'The Osbournes': Reality Gone Wild

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VH1's Bill Flanagan offers his take on "The Osbournes" for CBS News Sunday Morning.

Remember last fall when the pundits said, "Reality TV is finished"?

Wrong again.

"The Osbournes" is the most talked-about new show on television -- which leads to the inevitable hand-wringing about what has become of us.

Ozzy Osbourne is a heavy metal singer, a little on the far side of 50. His wife, Sharon, is a well-known rock manager who was widely quoted a couple of years ago when she announced she was no longer working with the Smashing Pumpkins because of illness - she was sick of the lead singer. They have a teen-age son named Jack and a teen-age daughter named Kelly, who fight like cats and dogs. In other words, the Osbournes are a hard rock version of Dagwood and Blondie.

MTV filmed the family at home for a documentary about rock star's houses. When network executives saw the footage, they cracked up and suggested doing a whole series. We have seen reality shows before, and we have seen family sitcoms before. But no one had ever tried to do both at once. "The Osbournes" has become the biggest hit MTV ever had, and the most talked-about show on television.

Why? Let's count the ways.

First, it's funny as hell. Only "The Simpsons" has stretched the sitcom format as far, but the cartoon characters in "The Osbournes" are real. This not only makes their craziness more astonishing; it allows them to behave in a way that no writer would dare. If a fictional TV family cursed, fought, or played with rifles the way Ozzy and his brood do, there would be protests from viewers, sponsors and critics.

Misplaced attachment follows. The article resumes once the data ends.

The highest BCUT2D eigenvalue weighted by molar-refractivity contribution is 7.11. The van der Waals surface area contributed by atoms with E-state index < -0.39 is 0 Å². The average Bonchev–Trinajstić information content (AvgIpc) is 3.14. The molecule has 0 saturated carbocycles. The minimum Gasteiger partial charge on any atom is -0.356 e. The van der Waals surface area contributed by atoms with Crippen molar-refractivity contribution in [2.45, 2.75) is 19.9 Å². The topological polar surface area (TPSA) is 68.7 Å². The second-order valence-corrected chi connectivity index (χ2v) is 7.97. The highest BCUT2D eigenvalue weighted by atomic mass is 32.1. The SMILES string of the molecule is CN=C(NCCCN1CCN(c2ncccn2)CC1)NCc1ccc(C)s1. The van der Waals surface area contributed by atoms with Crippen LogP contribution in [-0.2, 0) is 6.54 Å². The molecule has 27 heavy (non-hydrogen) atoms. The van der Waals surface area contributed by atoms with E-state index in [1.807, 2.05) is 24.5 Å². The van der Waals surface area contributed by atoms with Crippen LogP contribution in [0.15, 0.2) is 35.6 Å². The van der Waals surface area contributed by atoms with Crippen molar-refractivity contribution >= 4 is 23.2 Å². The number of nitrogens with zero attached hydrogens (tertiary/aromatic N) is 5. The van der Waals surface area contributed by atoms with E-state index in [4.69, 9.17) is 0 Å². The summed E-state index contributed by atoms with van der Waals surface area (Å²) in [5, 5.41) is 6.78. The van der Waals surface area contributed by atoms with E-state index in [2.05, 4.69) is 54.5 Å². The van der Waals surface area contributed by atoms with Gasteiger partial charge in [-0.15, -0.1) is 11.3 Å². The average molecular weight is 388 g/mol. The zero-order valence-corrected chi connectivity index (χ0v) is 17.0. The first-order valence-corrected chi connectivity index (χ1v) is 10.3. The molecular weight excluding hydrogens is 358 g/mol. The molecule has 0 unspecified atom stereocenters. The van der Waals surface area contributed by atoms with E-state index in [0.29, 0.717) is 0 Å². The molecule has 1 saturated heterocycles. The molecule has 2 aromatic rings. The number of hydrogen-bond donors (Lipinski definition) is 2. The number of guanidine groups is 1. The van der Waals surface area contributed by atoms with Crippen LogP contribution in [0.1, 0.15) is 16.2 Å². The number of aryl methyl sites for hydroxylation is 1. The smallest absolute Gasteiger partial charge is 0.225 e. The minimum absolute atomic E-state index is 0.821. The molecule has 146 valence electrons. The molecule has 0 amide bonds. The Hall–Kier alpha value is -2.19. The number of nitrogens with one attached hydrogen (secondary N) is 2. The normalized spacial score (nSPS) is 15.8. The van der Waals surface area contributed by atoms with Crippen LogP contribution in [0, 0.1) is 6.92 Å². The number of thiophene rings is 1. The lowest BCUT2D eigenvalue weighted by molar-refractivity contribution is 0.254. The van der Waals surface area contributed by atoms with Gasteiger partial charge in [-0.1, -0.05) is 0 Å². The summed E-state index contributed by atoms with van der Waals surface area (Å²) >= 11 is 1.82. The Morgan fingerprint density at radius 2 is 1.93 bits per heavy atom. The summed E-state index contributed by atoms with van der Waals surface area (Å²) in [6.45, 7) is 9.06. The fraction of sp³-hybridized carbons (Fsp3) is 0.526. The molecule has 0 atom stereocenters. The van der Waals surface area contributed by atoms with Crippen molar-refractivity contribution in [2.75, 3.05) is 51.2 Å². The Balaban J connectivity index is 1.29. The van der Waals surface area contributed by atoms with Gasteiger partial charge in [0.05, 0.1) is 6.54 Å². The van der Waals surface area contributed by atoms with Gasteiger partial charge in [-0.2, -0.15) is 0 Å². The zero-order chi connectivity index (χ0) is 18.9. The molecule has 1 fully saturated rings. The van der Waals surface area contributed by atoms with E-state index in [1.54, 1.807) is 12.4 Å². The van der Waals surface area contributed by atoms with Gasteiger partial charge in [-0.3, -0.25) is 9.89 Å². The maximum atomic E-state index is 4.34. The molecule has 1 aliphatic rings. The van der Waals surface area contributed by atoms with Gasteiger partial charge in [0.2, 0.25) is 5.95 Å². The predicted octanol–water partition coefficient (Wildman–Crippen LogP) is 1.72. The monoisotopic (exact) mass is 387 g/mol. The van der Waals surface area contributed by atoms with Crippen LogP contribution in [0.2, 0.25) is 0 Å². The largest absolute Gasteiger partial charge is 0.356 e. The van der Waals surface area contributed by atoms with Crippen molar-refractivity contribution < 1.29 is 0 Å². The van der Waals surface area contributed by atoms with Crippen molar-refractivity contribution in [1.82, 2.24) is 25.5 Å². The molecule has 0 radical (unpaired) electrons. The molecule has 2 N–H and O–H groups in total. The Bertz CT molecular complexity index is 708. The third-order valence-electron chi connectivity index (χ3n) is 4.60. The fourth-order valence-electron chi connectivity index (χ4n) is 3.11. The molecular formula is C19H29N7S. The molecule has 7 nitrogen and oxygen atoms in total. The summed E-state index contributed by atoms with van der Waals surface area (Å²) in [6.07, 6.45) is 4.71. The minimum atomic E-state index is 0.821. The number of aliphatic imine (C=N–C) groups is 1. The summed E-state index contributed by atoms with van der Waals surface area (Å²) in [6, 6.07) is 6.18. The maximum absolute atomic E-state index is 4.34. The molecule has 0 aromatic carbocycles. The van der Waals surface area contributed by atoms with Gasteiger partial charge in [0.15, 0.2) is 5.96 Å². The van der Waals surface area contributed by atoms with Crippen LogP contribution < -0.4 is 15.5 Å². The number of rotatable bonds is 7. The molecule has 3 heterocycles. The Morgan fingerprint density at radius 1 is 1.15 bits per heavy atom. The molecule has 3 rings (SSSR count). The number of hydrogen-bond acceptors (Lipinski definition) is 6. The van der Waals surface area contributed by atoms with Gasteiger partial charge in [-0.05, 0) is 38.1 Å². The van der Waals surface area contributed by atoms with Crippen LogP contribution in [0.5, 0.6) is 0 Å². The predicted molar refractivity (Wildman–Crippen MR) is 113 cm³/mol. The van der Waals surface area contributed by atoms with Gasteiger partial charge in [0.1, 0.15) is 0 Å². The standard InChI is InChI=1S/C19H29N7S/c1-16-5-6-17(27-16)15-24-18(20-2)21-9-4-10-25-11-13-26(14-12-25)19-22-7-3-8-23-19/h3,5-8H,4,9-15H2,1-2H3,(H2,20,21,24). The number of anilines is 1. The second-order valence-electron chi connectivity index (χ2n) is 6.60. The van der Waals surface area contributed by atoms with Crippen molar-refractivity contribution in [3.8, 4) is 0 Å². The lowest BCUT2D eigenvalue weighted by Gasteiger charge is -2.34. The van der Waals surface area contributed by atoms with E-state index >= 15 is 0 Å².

But you can't get mad with MTV when the Osbournes misbehave. It's a documentary! And that's the show's second great appeal. No matter how confused or dysfunctional your family is, you can look at the Osbournes and say, "Gee, I guess we're doing OK."

I suspect there's a third reason the series is such a success. It deals with parents who clearly went through the '60s head-first, trying to raise their children without any of the old touchstones.

Dad doesn't go to the office, Mom swears like a sailor, and the daughter wants a new tattoo.

Family values? This family has a devil's head over the front door.

Yet, they somehow do function. The parents do set rules. And, in spite of all the craziness, they love each other.

Ultimately, "The Obsournes" is reassuring. The generation gap is bridged by love. It's the real-life "Family Ties." At first, it may look like "Addams Family Ties" or "Manson Family Ties." But when you get up close, the Osbournes are a lot like the rest of us.

It's not exactly the Nelsons, but then again, I guess every generation gets the Ozzy it deserves.
  • Ellen Crean

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